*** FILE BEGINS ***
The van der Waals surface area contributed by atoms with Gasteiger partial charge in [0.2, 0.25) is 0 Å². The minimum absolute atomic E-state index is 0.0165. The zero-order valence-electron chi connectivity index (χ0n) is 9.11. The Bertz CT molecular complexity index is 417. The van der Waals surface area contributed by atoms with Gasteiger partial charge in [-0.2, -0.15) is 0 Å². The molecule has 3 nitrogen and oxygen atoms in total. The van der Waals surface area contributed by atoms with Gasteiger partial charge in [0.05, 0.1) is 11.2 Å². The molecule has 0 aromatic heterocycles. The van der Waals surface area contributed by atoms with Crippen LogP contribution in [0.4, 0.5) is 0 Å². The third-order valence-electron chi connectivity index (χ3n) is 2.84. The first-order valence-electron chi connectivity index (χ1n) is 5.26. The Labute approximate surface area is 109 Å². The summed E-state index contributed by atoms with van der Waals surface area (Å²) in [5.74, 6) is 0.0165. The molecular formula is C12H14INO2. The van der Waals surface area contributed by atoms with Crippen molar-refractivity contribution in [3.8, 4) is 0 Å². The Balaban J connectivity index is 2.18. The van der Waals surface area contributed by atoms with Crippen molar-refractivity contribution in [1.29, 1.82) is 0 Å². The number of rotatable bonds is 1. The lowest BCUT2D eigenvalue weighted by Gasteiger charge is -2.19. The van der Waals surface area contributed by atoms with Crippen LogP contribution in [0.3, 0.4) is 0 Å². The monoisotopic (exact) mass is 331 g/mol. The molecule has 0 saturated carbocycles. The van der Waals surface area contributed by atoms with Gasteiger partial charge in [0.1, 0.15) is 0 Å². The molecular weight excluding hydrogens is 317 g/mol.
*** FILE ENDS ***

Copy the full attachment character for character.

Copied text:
The van der Waals surface area contributed by atoms with Gasteiger partial charge in [0.2, 0.25) is 0 Å². The minimum absolute atomic E-state index is 0.0165. The zero-order valence-electron chi connectivity index (χ0n) is 9.11. The Bertz CT molecular complexity index is 417. The van der Waals surface area contributed by atoms with Gasteiger partial charge in [-0.2, -0.15) is 0 Å². The molecule has 3 nitrogen and oxygen atoms in total. The van der Waals surface area contributed by atoms with Gasteiger partial charge in [0.05, 0.1) is 11.2 Å². The molecule has 0 aromatic heterocycles. The van der Waals surface area contributed by atoms with Crippen LogP contribution in [0.4, 0.5) is 0 Å². The third-order valence-electron chi connectivity index (χ3n) is 2.84. The first-order valence-electron chi connectivity index (χ1n) is 5.26. The Labute approximate surface area is 109 Å². The summed E-state index contributed by atoms with van der Waals surface area (Å²) in [5.74, 6) is 0.0165. The molecular formula is C12H14INO2. The van der Waals surface area contributed by atoms with Crippen molar-refractivity contribution in [3.8, 4) is 0 Å². The Balaban J connectivity index is 2.18. The van der Waals surface area contributed by atoms with Crippen molar-refractivity contribution in [1.29, 1.82) is 0 Å². The number of rotatable bonds is 1. The lowest BCUT2D eigenvalue weighted by Gasteiger charge is -2.19. The van der Waals surface area contributed by atoms with Crippen LogP contribution in [0.3, 0.4) is 0 Å². The monoisotopic (exact) mass is 331 g/mol. The molecule has 0 saturated carbocycles. The van der Waals surface area contributed by atoms with Gasteiger partial charge in [0.1, 0.15) is 0 Å². The molecular weight excluding hydrogens is 317 g/mol.